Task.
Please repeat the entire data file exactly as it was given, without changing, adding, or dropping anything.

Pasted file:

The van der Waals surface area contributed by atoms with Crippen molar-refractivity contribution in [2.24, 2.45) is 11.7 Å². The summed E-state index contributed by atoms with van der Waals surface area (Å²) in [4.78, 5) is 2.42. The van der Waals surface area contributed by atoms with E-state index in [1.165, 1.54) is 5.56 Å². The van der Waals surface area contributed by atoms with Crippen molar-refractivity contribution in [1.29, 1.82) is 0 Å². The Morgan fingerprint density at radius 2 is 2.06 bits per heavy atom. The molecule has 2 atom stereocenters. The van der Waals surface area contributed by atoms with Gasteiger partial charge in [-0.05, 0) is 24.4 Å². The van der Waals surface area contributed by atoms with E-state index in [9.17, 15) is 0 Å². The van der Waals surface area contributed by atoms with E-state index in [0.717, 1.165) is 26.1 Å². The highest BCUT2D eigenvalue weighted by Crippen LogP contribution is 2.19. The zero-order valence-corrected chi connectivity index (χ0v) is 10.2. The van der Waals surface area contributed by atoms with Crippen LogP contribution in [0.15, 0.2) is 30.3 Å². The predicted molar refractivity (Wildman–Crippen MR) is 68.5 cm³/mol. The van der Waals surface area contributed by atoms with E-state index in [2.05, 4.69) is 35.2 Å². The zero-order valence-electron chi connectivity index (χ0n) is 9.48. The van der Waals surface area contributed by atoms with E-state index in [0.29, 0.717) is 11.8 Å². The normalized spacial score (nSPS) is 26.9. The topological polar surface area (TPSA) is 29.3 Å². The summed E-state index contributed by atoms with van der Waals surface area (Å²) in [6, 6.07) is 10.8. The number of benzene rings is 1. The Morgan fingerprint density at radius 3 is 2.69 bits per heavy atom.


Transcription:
The van der Waals surface area contributed by atoms with Crippen molar-refractivity contribution in [2.24, 2.45) is 11.7 Å². The summed E-state index contributed by atoms with van der Waals surface area (Å²) in [4.78, 5) is 2.42. The van der Waals surface area contributed by atoms with E-state index in [1.165, 1.54) is 5.56 Å². The van der Waals surface area contributed by atoms with Crippen molar-refractivity contribution in [1.29, 1.82) is 0 Å². The Morgan fingerprint density at radius 2 is 2.06 bits per heavy atom. The molecule has 2 atom stereocenters. The van der Waals surface area contributed by atoms with Gasteiger partial charge in [-0.05, 0) is 24.4 Å². The van der Waals surface area contributed by atoms with E-state index in [9.17, 15) is 0 Å². The van der Waals surface area contributed by atoms with E-state index in [0.717, 1.165) is 26.1 Å². The highest BCUT2D eigenvalue weighted by Crippen LogP contribution is 2.19. The zero-order valence-corrected chi connectivity index (χ0v) is 10.2. The van der Waals surface area contributed by atoms with Crippen LogP contribution in [0.15, 0.2) is 30.3 Å². The predicted molar refractivity (Wildman–Crippen MR) is 68.5 cm³/mol. The van der Waals surface area contributed by atoms with E-state index in [2.05, 4.69) is 35.2 Å². The zero-order valence-electron chi connectivity index (χ0n) is 9.48. The van der Waals surface area contributed by atoms with E-state index in [0.29, 0.717) is 11.8 Å². The normalized spacial score (nSPS) is 26.9. The topological polar surface area (TPSA) is 29.3 Å². The summed E-state index contributed by atoms with van der Waals surface area (Å²) in [6, 6.07) is 10.8. The number of benzene rings is 1. The Morgan fingerprint density at radius 3 is 2.69 bits per heavy atom.